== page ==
Tupac Shakur- the name means a whole lot these days. It carries more weight than almost any other Hip-Hop artist in history. He is looked at in so many different ways it is tough to actually grasp his legacy or figure out what to think of him. But one thing is for sure, while he was with us, 2pac was one of the most influential rappers in the history of the game.
Before his death, 2pac along with his fellow outlaw members put together different personas or alias from various historical figures, thus spawning the birth of Makaveli. This new persona 2pac displayed characterized a different side of 2pac, a side many emcees did not want to cross paths with. This new Makaveli side of Pac brought anger, vengeance, raw energy and a thug life image that was looked at as so real, no one would be able to duplicate it, even years after his death. After his tragic death, Deathrow decided to release 2pac's first posthumous album, entitled, Makavlei "The 7 Day Theory"
The first thing you notice about the album is 2pac's aggressive and raw energy on the mic. Not to mention the emotion puts into every song. Most of the album features an angry Pac, going at almost every emcee imaginable, from Biggie, Dr. Dre, LiL Kim, Puffy, Jay-z to Nas. Pac never, not even for one second, holds back. He speaks his mind constantly and almost without thinking. The most vicious of these tracks being "Against All Odds", where 2pac states, "This be the realest shit I ever wrote". Pac rips into his enemy's, especially Nas, who gets the bad end of this track. "Hey Nas, your whole damn style is bitten. You heard my melody, read about my life in the papers. All my run-ins with authorities, felonious capers. Now you wanna live my life, so what's the answer Nas? Niggas that don't rhyme right, you've seen too many movies. Load em up against the wall, close his eyes Since you lie you die, Goodbye". "Bomb First (My Second Reply)" is another emotional charged track. 2pac along with his crew, Tha Outlawz, blaze the track, viciously ripping into all oncoming enemies. "I'm a Bad Boy killa, Jay-Z die too. Looking out for Mobb Deep, nigga when I find you. Weak motherfuckers don't deserve to breathe. How many niggaz down to die for me".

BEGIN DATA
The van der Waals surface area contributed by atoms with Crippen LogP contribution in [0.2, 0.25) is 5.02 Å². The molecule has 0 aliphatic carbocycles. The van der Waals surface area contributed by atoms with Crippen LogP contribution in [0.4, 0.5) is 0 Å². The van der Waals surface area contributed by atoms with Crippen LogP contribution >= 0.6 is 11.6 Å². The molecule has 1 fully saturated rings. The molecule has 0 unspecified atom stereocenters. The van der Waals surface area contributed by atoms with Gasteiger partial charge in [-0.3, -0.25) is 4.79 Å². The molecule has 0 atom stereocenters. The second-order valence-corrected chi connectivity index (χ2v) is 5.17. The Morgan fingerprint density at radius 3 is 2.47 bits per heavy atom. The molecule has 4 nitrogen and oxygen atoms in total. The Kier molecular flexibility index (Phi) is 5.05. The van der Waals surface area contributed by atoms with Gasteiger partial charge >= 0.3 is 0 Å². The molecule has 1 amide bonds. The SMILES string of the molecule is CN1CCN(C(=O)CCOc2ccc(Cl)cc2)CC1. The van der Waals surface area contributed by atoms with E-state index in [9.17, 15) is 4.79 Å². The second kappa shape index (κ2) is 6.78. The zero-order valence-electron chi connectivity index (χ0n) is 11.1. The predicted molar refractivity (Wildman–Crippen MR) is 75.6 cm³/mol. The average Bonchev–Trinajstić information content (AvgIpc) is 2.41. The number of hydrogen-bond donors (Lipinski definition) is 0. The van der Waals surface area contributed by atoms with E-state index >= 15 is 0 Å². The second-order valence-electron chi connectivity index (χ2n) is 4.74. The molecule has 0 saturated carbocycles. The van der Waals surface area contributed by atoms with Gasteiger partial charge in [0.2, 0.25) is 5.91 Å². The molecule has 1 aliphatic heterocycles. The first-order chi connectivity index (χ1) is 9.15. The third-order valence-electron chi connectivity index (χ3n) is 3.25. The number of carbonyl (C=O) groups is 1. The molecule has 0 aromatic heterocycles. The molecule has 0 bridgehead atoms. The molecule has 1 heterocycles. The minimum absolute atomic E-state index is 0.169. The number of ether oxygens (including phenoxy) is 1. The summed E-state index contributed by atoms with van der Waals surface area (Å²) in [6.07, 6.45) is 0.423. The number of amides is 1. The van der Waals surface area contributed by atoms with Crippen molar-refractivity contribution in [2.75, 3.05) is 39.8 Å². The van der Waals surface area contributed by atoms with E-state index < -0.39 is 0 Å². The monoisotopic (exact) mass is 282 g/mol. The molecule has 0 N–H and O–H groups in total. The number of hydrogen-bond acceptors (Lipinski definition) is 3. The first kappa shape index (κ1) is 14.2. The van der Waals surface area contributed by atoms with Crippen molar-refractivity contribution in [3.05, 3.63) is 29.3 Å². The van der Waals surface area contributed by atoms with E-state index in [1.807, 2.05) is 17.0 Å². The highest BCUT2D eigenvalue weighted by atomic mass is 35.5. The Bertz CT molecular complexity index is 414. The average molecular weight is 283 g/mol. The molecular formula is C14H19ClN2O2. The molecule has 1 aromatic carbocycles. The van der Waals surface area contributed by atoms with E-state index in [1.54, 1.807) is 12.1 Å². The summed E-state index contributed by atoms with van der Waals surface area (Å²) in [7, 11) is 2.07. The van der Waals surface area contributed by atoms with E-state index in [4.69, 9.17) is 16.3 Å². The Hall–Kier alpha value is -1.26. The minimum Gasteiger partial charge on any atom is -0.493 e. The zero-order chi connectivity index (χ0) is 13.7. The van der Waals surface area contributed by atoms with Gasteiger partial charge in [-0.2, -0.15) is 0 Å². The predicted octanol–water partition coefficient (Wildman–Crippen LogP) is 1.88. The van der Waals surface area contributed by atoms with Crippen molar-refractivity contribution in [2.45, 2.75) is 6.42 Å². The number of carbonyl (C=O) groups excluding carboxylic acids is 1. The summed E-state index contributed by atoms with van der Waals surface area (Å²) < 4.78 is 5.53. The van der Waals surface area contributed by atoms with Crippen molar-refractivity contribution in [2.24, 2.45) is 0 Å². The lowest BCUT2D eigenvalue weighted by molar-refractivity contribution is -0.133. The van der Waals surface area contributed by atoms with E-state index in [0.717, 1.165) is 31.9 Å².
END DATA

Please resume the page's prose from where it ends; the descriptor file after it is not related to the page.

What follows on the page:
Even though tracks like these stand out the most, the whole album isn't dedicated to such circumstances. The classic "Hailmary" is an eerie produced track that sends chills down your spine upon listening. The playa anthem "Toss It Up" featuring Kci and JoJo is another phenomenal performance and acts as a sequel to "How Do You Want It". Speaking of sequels, the Cali anthem "To Live And Die In LA" is somewhat of a sequel to the classic "California Love", and the track delivers the same sort of feel as the original. The production end of the album is truly phenomenal. 2pac doesn't gather a bunch of big named producers. Instead he sticks with the depths of the unknown, such as, QDIII, Darryl Harper and Hurt-M-Bad. But don't let the names fool you, the beats on the album are truly classics. They are beautifully put together and fit each track perfectly. Whether its rough and rugged like the religiously enthused "Blasphemy" and the gun toting tale "Me and My Girlfriend", or smooth and laid back such as "Just Like Daddy".
However, 2pac is always at his best when he opens up and shows us the deeper side of himself. 2pac has always had a knack for making deep, heartfelt songs that engulf you with spirit and emotion. Tracks like "Krazy" and "Hold Ya Head" are perfect examples. "Krazy" finds 2pac reminiscing and looking at his constant struggle whit his hectic life. Bad Azz drops by and rip the mic with his verse. "God help me out here, cause I'm possessed. I need the root of all evil for my stress. Cause moneys like a strong prescription drug; it's got me addicted to the pleasure and the pain it inflicted. Something bout the paper wit the pictures of the president's, head Damn, it's like a motherfuckin plague that spread". "Hold Ya Head" is a dedication for all the people incarcerated. You can just feel what 2pac is conveying throughout the track. His words penetrate and put a surreal feeling to it. Plain and simple, whether you hated or loved 2pac, you cannot deny that he simply made tracks that you could feel. He put his heart and soul into every track.
What makes "The 7 Day Theory" great isn't 2pac's lyrics, or his flow, it is how he conveys his message across to the listener. You cannot manufacture such energy and charisma on the mic. While 2pac was never the greatest lyricist, he made up for that with his presence. Is "The 7 Day Theory" a perfect album, no! While it's hard to put your finger on it, something lacks from making this album truly perfect. Nevertheless, Makaveli "The 7 Day Theory" portrays the 2pac sound better than any album ever did. No matter what, when you look back at 2pac's career or the time period this album was released in, this album will standout as a centerpiece and a landmark. This album is a prime example of 2pac's best work, and it's a shame the album had to be released under the pending circumstances. It's clear that 2pac will never be forgotten and will always be remembered as a man who spoke his mind and came straight from the heart.